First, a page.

Creating a Java project in Eclipse IDE
Step 1: Launch the Eclipse IDE.
Step 2: Go to File → New → Project. Specify the name of the project and click Finish.
Step 3:Create a package and a class file within the same package. Select the modifier as public and click Finish.
Step 4: To add the referenced libraries, right-click on the project🡪Build Path 🡪Configure Build Path and add the external jars.
Selenium and Java” width=”733″ height=”477″ class=”aligncenter size-full wp-image-12553″ />
Before we get our hands dirty with Selenium Java automation testing, let’s look at how to instantiate the intended web browser. Here is how you can instantiate Chrome browser in a Selenium WebDriver project:
- For Chrome Browser
- For Firefox Browser
WebDriver driver = new ChromeDriver();
WebDriver driver = new FirefoxDriver();
or the browser driver that is inline with the browser on which Selenium automation tests have to be performed.
WebDriver is basically an interface. A WebDriver instance is created and cast to the browser driver class. The Selenium WebDriver class offers methods like get(), quit(), close(), etc. that are used for specific purposes.
Consider an example for testing login functionality in a single browser. To test this, we need the correct URL of the website and the valid login credentials of a registered user.
First, we have to specify the driver’s path and then instantiate the appropriate browser for that driver.
WebDriver driver = new FirefoxDriver();
WebDriver driver = new ChromeDriver();
WebDriver driver = new EdgeDriver();
WebDriver driver = new OperaDriver();
For Internet Explorer
System.setProperty("WebDriver.ie.driver", " C:\\Users\\shalini\\Downloads\\ieDriver\\IEDriverServer.exe”);
WebDriver driver=new InternetExplorerDriver();
Selenium also provides the advantage of running the cross browser automation tests in a web application without a GUI. Such a browser is called a headless browser, and the testing carried out in such a browser is called Headless browser testing.
Since the browser GUI is not shown during the test process, you can expect exceptional performance and blazing-fast speed. HtmlUnit driver and headless options of Chrome, Firefox, etc. are some of the examples to carry out headless browser testing.
After instantiating the driver, we need to navigate to the website.
Assert if the current page title does not match with the desired title.
String pageTitle = driver.getTitle();
System.out.println("The title of this page is ===> " +pageTitle);
To test the login functionality, the first step is to locate the desired WebElements in Selenium on which we need to perform interactions. Once you know how to access a web element, you can easily perform any browser actions using them.
Below are the eight different Selenium locators that the WebDriver supports to locate elements:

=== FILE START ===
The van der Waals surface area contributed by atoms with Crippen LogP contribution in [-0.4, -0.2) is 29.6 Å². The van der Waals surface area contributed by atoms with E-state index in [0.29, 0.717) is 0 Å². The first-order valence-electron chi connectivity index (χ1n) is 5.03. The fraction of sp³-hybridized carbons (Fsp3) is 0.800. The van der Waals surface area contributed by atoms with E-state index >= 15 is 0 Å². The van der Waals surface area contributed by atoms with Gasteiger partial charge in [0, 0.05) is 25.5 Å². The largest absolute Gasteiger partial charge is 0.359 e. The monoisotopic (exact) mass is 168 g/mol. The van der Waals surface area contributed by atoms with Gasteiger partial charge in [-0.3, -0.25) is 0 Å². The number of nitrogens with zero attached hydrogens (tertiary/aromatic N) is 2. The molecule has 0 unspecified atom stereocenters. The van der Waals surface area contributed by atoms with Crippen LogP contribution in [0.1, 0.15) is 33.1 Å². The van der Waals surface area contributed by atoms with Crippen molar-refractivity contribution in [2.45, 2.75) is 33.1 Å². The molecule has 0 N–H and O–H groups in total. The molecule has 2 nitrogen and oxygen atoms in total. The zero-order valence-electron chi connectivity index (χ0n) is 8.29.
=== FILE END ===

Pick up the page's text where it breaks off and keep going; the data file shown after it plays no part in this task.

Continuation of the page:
Let us use the id locator to locate the elements. The basic requirement for this test would be the user should be allowed to enter his username and password and click the Login button.
Once the tests for Selenium Java automation testing are executed, you need to close the browser instance, which is considered the best practice in finishing the test execution.
You can close the browser by using two different WebDriver commands, these are:
- close(): Closes the current browser window.
- quit(): Quit all the instantiated browser instances.
Below is the code snippet for testing the login functionality in a single browser for cross browser Selenium automation testing.
driver.close(); // Closes the single browser window accessed by the WebDriver instance
driver.quit(); // Closes all the open browser windows instances
Below is the code snippet for testing the login functionality in a single browser for browser automation with Selenium & Java.
Creating A Maven Project In Eclipse
The primary advantage of having a Maven project is that we get all our dependencies (JARS) added automatically, allowing users to reuse the same jars across multiple projects.
In addition, Maven automatically downloads the necessary files from the repository when building the project. You can also refer to our Maven tutorial to learn how to use Maven for Selenium automation testing.
Step1: Download Maven
Step2: Add MAVEN_HOME system variable
Set the path which points to the bin directory of the maven directory.
Step 3 : To verify successful installation of Maven, type mvn –version in command prompt.
We can use the same code as in the Java Project example. The necessary dependencies are added in pom.xml, thereby avoiding the need to manually add jar files in the project.
Running your first test script for cross browser automation with Selenium and Java
In this section of the Selenium Java Tutorial, I will run a test script and perform automated browser testing on Firefox, Chrome, and Opera browsers to test the website’s login feature on these browsers.
In case you’re not familiar with cross browser testing, I will explain in the section below:
Overview Of Cross Browser Testing
Since each browser has its own rendering engine, there is a high probability that the web page might render differently on various web browsers. This is because the web elements in your web page might not be compatible with the said browsers. This is why you need to perform cross browser testing to make sure that your website is compatible with the desired web browsers.
Cross browser testing involves testing the web application in multiple browsers like testing on Chrome browser and other browsers like Firefox, Microsoft Edge, Internet Explorer, Opera, etc.
Need For Cross Browser Testing